Army to replace head of criminal investigations division
The Army will replace the head of its Criminal Investigation Command, moving the official less than a year after assigning her to the role.
Defense One first reported Monday that Maj. Gen. Donna Martin, the provost marshal general of the Army and commanding general of Army Criminal Investigation Command since July, will be replaced following scrutiny over how the division handled the slaying of Spc. Vanessa Guillen.
Martin took over the command 10 days after Guillen’s body was found near Fort Hood, Texas. Police believed Guillen was bludgeoned to death by fellow Fort Hood soldier Spc. Aaron Robinson, sparking calls to look into the base’s command climate and to change to how the military addresses sexual crimes.
The Army put out a statement later on Monday stressing that Martin remains in her current position but that she would be replaced at a later date via a “planned transition” by Brig. Gen. Duane Miller. Miller is currently deputy provost marshal general and deputy commanding general of the command.
Martin’s “next assignment has not yet been announced. The Army announced Feb. 23, 2021 that Brig. Gen. Duane Miller will be Maj. Gen. Martin’s replacement. The change of command date has not been set. This is a planned transition and any insinuation to the contrary is false,” spokeswoman Col. Cathy Wilkinson said.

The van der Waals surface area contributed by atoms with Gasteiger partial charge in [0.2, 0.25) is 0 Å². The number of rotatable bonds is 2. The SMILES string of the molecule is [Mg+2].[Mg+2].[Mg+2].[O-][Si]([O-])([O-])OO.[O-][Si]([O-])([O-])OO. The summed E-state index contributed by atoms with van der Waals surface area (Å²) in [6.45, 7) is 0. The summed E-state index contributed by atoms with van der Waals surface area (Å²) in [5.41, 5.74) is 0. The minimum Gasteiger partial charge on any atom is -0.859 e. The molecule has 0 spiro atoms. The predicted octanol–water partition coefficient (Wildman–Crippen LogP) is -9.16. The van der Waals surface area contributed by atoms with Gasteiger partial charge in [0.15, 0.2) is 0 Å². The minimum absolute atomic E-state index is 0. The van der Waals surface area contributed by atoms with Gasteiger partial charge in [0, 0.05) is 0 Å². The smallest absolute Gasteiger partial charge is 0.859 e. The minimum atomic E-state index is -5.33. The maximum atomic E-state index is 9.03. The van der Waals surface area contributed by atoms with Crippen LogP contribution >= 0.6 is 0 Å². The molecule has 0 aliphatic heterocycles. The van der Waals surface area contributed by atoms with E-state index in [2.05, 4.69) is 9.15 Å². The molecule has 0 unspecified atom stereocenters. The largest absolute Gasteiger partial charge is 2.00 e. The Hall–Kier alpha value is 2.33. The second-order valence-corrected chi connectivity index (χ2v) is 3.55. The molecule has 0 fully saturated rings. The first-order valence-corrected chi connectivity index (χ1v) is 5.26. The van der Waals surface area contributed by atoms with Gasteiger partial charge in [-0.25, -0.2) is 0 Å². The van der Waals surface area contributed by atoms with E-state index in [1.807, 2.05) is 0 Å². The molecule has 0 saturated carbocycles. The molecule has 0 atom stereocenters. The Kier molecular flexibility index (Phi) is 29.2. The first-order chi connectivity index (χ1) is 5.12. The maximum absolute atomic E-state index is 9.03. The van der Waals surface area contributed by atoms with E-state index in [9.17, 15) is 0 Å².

This would be the second time in two years that the Army has replaced its head law enforcement officer, with Martin replacing Maj. Gen. Kevin Vereen after he had spent a year in the role.
Guillen’s killing set off nationwide scrutiny of how the military responds to sexual harassment and assault claims among its service members, as Guillen’s family has said she told them she was being sexually harassed but did not want to report it out of fear of retaliation.
The Army quickly thereafter set up the Fort Hood Independent Review Committee, which last year produced a damning report highlighting a climate of widespread sexual misconduct at the base.
After the report’s release, 14 leaders at the base were relieved of duty or suspended from their positions.
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